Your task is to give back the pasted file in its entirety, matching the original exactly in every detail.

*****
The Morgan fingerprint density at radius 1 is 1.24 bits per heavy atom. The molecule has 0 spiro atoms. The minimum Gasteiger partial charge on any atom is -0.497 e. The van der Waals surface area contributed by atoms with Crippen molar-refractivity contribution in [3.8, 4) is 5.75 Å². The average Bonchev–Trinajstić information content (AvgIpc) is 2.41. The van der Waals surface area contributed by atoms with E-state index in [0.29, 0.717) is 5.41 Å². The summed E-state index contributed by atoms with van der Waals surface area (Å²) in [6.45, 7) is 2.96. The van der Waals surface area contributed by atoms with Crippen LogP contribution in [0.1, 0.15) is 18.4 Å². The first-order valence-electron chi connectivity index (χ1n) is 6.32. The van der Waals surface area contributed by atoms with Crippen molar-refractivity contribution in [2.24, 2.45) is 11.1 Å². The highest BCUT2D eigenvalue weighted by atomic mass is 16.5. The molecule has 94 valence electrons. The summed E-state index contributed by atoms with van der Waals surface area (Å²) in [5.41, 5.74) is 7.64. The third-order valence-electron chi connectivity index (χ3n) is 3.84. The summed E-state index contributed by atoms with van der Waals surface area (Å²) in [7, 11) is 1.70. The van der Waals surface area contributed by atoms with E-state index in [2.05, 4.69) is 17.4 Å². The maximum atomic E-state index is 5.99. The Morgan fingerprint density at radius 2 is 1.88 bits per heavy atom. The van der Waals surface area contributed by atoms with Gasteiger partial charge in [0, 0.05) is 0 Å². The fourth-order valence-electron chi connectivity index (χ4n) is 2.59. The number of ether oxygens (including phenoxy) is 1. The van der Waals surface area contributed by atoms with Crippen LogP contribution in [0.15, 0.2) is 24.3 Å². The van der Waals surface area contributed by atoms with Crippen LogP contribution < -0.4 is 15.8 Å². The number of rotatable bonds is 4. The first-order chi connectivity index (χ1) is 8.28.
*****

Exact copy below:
The Morgan fingerprint density at radius 1 is 1.24 bits per heavy atom. The molecule has 0 spiro atoms. The minimum Gasteiger partial charge on any atom is -0.497 e. The van der Waals surface area contributed by atoms with Crippen molar-refractivity contribution in [3.8, 4) is 5.75 Å². The average Bonchev–Trinajstić information content (AvgIpc) is 2.41. The van der Waals surface area contributed by atoms with E-state index in [0.29, 0.717) is 5.41 Å². The summed E-state index contributed by atoms with van der Waals surface area (Å²) in [6.45, 7) is 2.96. The van der Waals surface area contributed by atoms with Crippen LogP contribution in [0.1, 0.15) is 18.4 Å². The first-order valence-electron chi connectivity index (χ1n) is 6.32. The van der Waals surface area contributed by atoms with Crippen molar-refractivity contribution in [2.24, 2.45) is 11.1 Å². The highest BCUT2D eigenvalue weighted by atomic mass is 16.5. The molecule has 94 valence electrons. The summed E-state index contributed by atoms with van der Waals surface area (Å²) in [5.41, 5.74) is 7.64. The third-order valence-electron chi connectivity index (χ3n) is 3.84. The summed E-state index contributed by atoms with van der Waals surface area (Å²) in [7, 11) is 1.70. The van der Waals surface area contributed by atoms with E-state index in [2.05, 4.69) is 17.4 Å². The maximum atomic E-state index is 5.99. The Morgan fingerprint density at radius 2 is 1.88 bits per heavy atom. The van der Waals surface area contributed by atoms with Gasteiger partial charge in [0, 0.05) is 0 Å². The fourth-order valence-electron chi connectivity index (χ4n) is 2.59. The number of ether oxygens (including phenoxy) is 1. The van der Waals surface area contributed by atoms with Crippen LogP contribution in [0.15, 0.2) is 24.3 Å². The van der Waals surface area contributed by atoms with Crippen LogP contribution < -0.4 is 15.8 Å². The number of rotatable bonds is 4. The first-order chi connectivity index (χ1) is 8.28.